The Music of Dolphins by Karen Hesse

    My review of this book. What to say? Loved it, loved it. loved it. It is beautiful, mystical, playful and lovely..the way I imagine being kissed by a Dolphin must feel.

    So this book is an ode to Dolphins and to the sea. If you are reading this and you, like myself, feel calmed and soothed by the great roaring of the ocean waves..and feel soothed by dolphins and all the magnificent and beautiful fish who live in the depths of the ocean..this is the book for you.

    Once upon a time, there was a little girl named Mila. Tragically, when traveling with family, her plane went down. T he family were presumed dead.

    But now, all these years later, The girl, Mila, has been found. Airplanes overhead spotted a mysterious girl at the edge of the sea. They scooped her up and brought her to safety.

    For Mila however, she does not necessarily WANT to be brought to safety. She has survived all these years and she has done that with the help of her family..her Dolphin family.

    They saved Mila all those years ago and integrated her into their life. She is of the sea now. Together she and her dolphin family live life in playful solidarity where Mila, though she has arms and legs, is accepted as one of them by her dolphin family .

    She sings the sea music of the dolphins. She glides on the back and shoulders of her mama and Auntie as they glide amongst the waves and tropical fish across the waters. She has her own language..it is the language of dolphins.

    Her new family means well..but they are under strict orders by the Government. Everyone is curious to see this Dolphin Girl. And Mila does acclimate to an extent. She learns English and she learns human music. She learns who she is. But still her heart and soul long for her real family who are far away flying through the sea spray and turquoise waves of the ocean.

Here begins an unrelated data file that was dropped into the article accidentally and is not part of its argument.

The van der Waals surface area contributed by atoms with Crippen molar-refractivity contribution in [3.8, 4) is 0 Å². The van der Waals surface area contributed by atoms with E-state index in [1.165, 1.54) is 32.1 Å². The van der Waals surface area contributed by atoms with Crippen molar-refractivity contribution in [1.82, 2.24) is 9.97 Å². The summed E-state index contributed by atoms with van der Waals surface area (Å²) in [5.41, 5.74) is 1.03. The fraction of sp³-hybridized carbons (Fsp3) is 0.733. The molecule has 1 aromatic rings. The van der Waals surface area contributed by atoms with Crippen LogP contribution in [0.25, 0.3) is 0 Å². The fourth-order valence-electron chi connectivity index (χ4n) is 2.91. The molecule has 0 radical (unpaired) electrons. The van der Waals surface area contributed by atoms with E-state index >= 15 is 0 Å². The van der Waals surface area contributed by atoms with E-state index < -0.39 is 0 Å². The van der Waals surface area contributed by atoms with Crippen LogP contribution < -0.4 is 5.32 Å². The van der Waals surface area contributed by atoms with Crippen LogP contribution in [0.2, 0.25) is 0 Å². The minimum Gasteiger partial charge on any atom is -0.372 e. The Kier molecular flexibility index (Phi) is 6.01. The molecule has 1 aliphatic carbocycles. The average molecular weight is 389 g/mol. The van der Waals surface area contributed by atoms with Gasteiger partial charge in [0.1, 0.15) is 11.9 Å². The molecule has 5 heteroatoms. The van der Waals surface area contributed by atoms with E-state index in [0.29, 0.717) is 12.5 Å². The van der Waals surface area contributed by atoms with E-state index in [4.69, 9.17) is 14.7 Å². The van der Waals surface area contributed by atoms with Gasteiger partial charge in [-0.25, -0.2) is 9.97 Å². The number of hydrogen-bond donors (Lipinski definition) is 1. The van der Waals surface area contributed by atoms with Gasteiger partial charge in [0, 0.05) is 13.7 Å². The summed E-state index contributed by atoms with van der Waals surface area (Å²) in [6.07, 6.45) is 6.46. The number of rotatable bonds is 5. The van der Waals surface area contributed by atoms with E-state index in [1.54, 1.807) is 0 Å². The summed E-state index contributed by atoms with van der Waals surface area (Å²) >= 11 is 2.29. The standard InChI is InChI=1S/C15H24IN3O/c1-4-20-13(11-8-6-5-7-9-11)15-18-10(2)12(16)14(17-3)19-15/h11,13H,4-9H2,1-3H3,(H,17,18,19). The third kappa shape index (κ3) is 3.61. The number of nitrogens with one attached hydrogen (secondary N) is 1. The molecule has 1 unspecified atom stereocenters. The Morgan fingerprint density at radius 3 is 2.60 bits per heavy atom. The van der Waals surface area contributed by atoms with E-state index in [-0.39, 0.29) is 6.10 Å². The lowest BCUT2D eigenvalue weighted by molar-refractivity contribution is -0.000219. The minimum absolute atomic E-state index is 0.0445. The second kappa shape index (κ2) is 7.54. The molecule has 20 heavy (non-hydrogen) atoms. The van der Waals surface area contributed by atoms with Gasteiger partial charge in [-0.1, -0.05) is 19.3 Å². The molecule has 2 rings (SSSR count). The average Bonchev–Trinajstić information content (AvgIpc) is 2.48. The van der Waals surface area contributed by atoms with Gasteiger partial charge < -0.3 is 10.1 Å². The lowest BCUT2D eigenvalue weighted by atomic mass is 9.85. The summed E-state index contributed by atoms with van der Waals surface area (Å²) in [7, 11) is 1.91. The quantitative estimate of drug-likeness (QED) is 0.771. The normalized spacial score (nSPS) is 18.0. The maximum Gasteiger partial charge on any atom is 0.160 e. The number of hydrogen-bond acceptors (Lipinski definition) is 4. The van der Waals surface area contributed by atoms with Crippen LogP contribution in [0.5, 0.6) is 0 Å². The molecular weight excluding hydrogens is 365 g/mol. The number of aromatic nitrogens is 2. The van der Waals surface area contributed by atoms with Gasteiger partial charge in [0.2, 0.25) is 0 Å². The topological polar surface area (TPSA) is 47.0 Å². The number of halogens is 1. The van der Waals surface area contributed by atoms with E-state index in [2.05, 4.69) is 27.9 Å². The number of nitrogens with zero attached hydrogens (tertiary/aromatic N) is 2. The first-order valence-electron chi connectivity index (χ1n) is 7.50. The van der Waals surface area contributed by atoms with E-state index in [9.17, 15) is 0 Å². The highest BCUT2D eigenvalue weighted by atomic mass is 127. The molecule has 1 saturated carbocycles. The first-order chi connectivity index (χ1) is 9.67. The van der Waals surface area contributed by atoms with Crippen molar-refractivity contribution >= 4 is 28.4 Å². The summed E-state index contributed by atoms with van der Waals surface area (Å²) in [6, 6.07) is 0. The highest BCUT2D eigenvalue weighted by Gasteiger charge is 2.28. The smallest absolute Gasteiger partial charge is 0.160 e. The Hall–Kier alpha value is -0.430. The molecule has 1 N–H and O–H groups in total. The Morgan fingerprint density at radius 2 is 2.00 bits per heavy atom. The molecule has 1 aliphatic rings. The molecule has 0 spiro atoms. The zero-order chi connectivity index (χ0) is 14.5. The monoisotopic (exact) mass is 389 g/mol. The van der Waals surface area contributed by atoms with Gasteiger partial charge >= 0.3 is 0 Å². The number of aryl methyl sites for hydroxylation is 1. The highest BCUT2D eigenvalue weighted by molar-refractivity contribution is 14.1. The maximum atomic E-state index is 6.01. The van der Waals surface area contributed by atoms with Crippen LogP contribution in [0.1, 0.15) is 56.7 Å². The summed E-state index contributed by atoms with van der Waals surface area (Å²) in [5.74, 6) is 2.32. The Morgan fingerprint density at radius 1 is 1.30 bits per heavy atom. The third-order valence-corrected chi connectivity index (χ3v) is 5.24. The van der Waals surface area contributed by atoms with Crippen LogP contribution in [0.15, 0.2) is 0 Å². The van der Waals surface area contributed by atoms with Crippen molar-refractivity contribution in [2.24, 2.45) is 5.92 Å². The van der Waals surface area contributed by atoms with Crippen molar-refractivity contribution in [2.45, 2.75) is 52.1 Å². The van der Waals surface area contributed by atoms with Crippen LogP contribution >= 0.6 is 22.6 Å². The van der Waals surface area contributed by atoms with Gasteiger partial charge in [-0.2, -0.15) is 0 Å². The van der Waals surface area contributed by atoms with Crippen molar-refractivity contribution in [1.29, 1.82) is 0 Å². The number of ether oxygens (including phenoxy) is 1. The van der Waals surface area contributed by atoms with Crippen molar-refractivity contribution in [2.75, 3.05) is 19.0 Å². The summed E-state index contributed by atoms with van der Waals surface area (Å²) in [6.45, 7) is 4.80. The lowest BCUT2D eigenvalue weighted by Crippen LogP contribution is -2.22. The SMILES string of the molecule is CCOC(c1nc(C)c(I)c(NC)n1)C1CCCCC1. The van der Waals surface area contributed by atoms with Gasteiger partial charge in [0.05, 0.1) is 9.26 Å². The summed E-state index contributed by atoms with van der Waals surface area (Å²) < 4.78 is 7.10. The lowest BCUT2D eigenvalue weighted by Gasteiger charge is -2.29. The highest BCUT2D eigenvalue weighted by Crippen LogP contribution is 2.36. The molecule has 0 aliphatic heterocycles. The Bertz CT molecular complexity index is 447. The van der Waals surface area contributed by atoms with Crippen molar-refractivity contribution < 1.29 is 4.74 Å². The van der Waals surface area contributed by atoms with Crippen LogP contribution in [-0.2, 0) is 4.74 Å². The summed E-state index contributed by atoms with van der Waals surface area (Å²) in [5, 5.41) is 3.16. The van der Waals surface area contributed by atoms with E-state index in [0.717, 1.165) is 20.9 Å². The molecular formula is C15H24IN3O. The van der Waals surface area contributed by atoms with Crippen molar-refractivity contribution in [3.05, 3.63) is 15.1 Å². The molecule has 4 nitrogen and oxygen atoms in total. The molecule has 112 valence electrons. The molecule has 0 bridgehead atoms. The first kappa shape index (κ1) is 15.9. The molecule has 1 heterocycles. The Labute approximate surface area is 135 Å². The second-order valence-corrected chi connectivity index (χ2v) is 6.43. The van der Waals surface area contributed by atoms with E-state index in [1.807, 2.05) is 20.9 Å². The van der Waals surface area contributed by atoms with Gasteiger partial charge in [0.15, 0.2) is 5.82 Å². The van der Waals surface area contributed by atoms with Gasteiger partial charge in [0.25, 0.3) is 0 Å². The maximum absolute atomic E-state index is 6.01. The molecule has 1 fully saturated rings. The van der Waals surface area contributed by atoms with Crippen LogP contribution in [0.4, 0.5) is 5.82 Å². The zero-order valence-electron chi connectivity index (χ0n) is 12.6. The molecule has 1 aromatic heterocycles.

This book is so beautiful. It is short..a little under 200 pages. Someone here on GR described it as "one of the best book they had ever read". I wanted to read it for that reason. So glad I did. What a beautiful and poetic ode to our wonderful ocean friends. And without spoilers..I can say I closed the book with a smile on my face.

    So do think about reading it. It is also so educational. Mila tells of the Dolphin's ways of living and you sort of fall into listening to her. Also, I must say I would not mind being a Dolphin. Along with other sea friends like seals and otters they are amazing and wonderful beings.

    This one gets five stars easily. Fall into the world of the Dolphin. Read this book.


  5. says:

    I read this book when I was eight years old, and I loved it to pieces. I was old enough then to grasp the significance of how, when Mila (a girl washed away at the age of four and raised by a pod of dolphins) was trying to speak English and interact with the humans who "rescued" her, the font was enormous and the grammar choppy, and as she learned more and more, the font grew smaller and narrower. When all she knew was dolphins, Mila's world was stunningly open and beautiful, and when she learned about humans, about the ways they're supposed to act and speak and behave, she became as small and narrow as the font she used, and she hated it.

    Brilliant.


  6. says:

    "I swim out to them on the murmuring sea. As I reach them, their circle opens to let me in, then re-forms. The dolphins rise and blow, floating, one eye open, the other shut in half sleep."

    They discovered her during a routine surveillance flight. At first, they thought she was a mermaid with hair down to her feet and a body blanketed in seaweed. But as the flight crew on the Coast Guard Jay Hawk flew closer, they realized that what they spotted was not a mermaid, but a young girl. The crew named her Mila meaning “miracle” for how else can one explain how a young girl could survive for so many years with only dolphins for mentors and companions? As researchers teach Mila language and music, she slowly begins to understand what it means to be human and the more she understands, the more she longs to return to her beloved sea and the security of her dolphin family.